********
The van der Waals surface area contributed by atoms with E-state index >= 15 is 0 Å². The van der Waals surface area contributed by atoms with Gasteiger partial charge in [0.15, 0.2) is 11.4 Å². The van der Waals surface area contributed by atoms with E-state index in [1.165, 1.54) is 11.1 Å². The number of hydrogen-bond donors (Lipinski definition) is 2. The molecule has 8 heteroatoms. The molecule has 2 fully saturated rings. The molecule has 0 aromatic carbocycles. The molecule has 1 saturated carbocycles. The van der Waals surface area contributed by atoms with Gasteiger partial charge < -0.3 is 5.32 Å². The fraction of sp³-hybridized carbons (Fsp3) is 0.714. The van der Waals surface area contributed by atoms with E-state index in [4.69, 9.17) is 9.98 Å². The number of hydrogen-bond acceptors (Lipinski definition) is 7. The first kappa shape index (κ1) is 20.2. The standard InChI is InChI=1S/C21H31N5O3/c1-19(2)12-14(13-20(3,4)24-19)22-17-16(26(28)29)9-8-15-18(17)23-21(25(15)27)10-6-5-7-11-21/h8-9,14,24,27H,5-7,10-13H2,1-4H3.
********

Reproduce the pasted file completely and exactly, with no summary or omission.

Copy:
The van der Waals surface area contributed by atoms with E-state index >= 15 is 0 Å². The van der Waals surface area contributed by atoms with Gasteiger partial charge in [0.15, 0.2) is 11.4 Å². The van der Waals surface area contributed by atoms with E-state index in [1.165, 1.54) is 11.1 Å². The number of hydrogen-bond donors (Lipinski definition) is 2. The molecule has 8 heteroatoms. The molecule has 2 fully saturated rings. The molecule has 0 aromatic carbocycles. The molecule has 1 saturated carbocycles. The van der Waals surface area contributed by atoms with Gasteiger partial charge < -0.3 is 5.32 Å². The fraction of sp³-hybridized carbons (Fsp3) is 0.714. The van der Waals surface area contributed by atoms with E-state index in [4.69, 9.17) is 9.98 Å². The number of hydrogen-bond acceptors (Lipinski definition) is 7. The first kappa shape index (κ1) is 20.2. The standard InChI is InChI=1S/C21H31N5O3/c1-19(2)12-14(13-20(3,4)24-19)22-17-16(26(28)29)9-8-15-18(17)23-21(25(15)27)10-6-5-7-11-21/h8-9,14,24,27H,5-7,10-13H2,1-4H3.